“And guessing by the note-writing, it won’t go over well. Well, Denise, I give a fuck about you. I don’t know if that’s what you need to hear, but it’s what my friend did, and it’s just as true now as it was for her. Things got much better for her, and if you’re not above talking to someone who wants to listen, I know they can for you. Here, it’s a little weird, but tell me something that isn’t when two Purple Girls meet.”
Julie reached into the bag and produced a pewter figurine of a dragon with purple crystals for eyes and red and white crystals scattered amongst the “treasure horde” at the dragon’s feet as it spread its wings, mouth open in a mighty roar. She handed it to Denise, who looked it over, admired it, and then tried to hand it back to Julie.
“Oh no, that’s for you,” Julie said, fishing for a pen in her purse.
“Wow, thanks,” Denise said with a real smile. “How did you know I liked dragons?”
“Purple Girls always like dragons,” Julie said without looking up, finding a pen and writing something on a card. “I’m going to write my cell number on the back of this card. I don’t want you to ever tell yourself that nobody gives a fuck or you don’t have anyone to talk to, because you’ve got to give a fuck about someone to give them a dragon. And you can call me whenever you need. If you need to have someone there when you talk to your parents, I’ll be happy to explain things to them in a way I know they’ll understand.”
She handed the card to Denise, who read the number, then flipped it over to the front.
“Julie Equals Graphic Design,” she read out loud. “Julie Equals?”
“Long story for another time, but yes, that’s my last name. I’m much happier with it than my old one.”
Denise was too stunned by the dawning realization that the weird woman who’d complimented the Sharpie-d doodles on her backpack a couple of minutes ago had been a professional artist to press the issue.
“Now, I have to ask you a couple of things, Denise. And I’m sorry about something that’s about to happen that you wouldn’t even notice if I didn’t say anything. It’s something my husband and I can do. Couple of our friends know it too. It’s hard to explain, but I could just TELL you not to kill yourself and you wouldn’t. I could tell you not to have suicidal thoughts again and it would never even cross your mind, but that won’t solve your real problem. And ... well, we DON’T really know each other that well yet, and it’s too important to take the risk that you might lie, so I WILL need to do it so I can be sure you understand the importance of telling me honestly, Denise: Do you have a plan to kill yourself?”
Denise suddenly realized that she couldn’t think of a reason why she would ever lie to Julie and told her truthfully “I stole a big bottle of Tylenol from the store; I was going to take them all later tonight.” She then wondered why Julie would think she might not understand the importance of not lying to Julie about that and what this “thing she could do” was.
“That’s a real bad way, Denise. That’s one of those ‘if it doesn’t work, it fucks you up for life’ ones. Give it to me. We’ll call it a trade for the dragon.” Denise nodded and took the bottle out of her backpack. Julie was right: If she’d still been thinking of doing it; that was a real bad way.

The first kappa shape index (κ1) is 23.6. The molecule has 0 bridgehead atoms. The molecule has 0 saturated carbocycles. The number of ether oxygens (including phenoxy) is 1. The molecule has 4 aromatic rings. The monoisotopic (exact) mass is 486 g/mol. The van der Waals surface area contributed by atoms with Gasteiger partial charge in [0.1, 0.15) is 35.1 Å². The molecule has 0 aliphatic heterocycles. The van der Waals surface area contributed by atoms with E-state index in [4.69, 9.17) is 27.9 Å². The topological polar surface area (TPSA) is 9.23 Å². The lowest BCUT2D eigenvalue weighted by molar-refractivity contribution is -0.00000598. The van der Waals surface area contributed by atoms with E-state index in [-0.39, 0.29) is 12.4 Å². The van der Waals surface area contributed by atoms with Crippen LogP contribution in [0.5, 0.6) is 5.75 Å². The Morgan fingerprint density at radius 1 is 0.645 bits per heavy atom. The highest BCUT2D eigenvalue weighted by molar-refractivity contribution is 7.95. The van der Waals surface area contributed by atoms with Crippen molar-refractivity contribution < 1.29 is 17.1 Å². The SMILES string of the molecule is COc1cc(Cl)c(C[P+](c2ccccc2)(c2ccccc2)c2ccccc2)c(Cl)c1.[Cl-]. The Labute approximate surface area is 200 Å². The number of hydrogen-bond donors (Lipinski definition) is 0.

“Shit, this is a thousand pills! First off, congratulations on getting out of the store with it. Second, I should probably pretend I’m a grownup and say something about stealing being wrong, but fuck, that is impressive! I don’t even want to KNOW where you hid this thing, girl! Third, now that you’ve met another Purple Girl who cares enough to listen absolutely any time and sort of understands and wants you to let her know if these thoughts come back badly enough to trade you this ... fucking ... kids’-lunchbox-Thermos-O-Tylenol for a whole dragon; are you still planning to do it?”
Denise looked at the dragon and her card and smiled again and said “No. I’m not planning on it, anyway.” She put the dragon in her pack. Julie leaned over and hugged her and she hugged back.
“Thanks, Julie. Hey, what happened to your friend, anyway?”
“Oh, she’s still around. That’s her over there, in fact.”
Denise looked to one of the entrances to the park, where Julie was pointing, and saw people coming and going but no one in particular. She looked back to Julie in confusion. Julie shook her head no and raised her finger, indicating for Denise to look higher.
Denise looked outside the park gates at a billboard on the side of a building across the street. She looked up at the gorgeous smiling, winking woman whose face graced the billboard and read the words below her picture:
[i]Come to San Finzione! But, ah, this time, leave the kids home.[/i]
“Bullshit! You don’t know her!”
“Oh, yeah? You got a phone?” Denise nodded and pulled it out. “Here, let me dial a number for you. Don’t worry; I’ll be pushing a lot of buttons, but it’s a free call.” Julie dialed the number, put the phone on speaker, and handed it back. “When she answers, ask if it’s her.”
The call connected on the first ring.
“Yes,” asked the voice on the other end.
“Uh, er,” Denise stammered. “Is this Contessa Helena de San Fin-zee-own?”
“The ‘e’ in Finzione isn’t silent. And JULIE, YOU SKANKY COW, THIS IS MY FUCKING DIRECT LINE, GODDAMMIT! THE FUCKING PRESIDENT DOESN’T HAVE THIS NUMBER! WHEN THE FUCK ARE YOU GOING TO STOP GIVING IT TO STRANGERS TO PROVE YOU KNOW ME?”
“When it stops being funny, you Fucking Cunt, so never,” she managed to get out through her and Denise’s howls of laughter.
“EAT A DICK, BITCH!” Helen shouted into the phone. Before the call disconnected, they heard her say to someone in the room “I’m sorry, Your Holiness, that was a personal matter. Now, where were we?”
As the two of them continued laughing, Julie had a very intense thought about Troy and wondered what he was doing.
A couple hours later, Troy Equals was talking to someone over hot dogs at the makeshift outdoor food court that had been set up for the flea market. He was really missing Julie and was tempted to call her, but he had a conversation to keep him busy.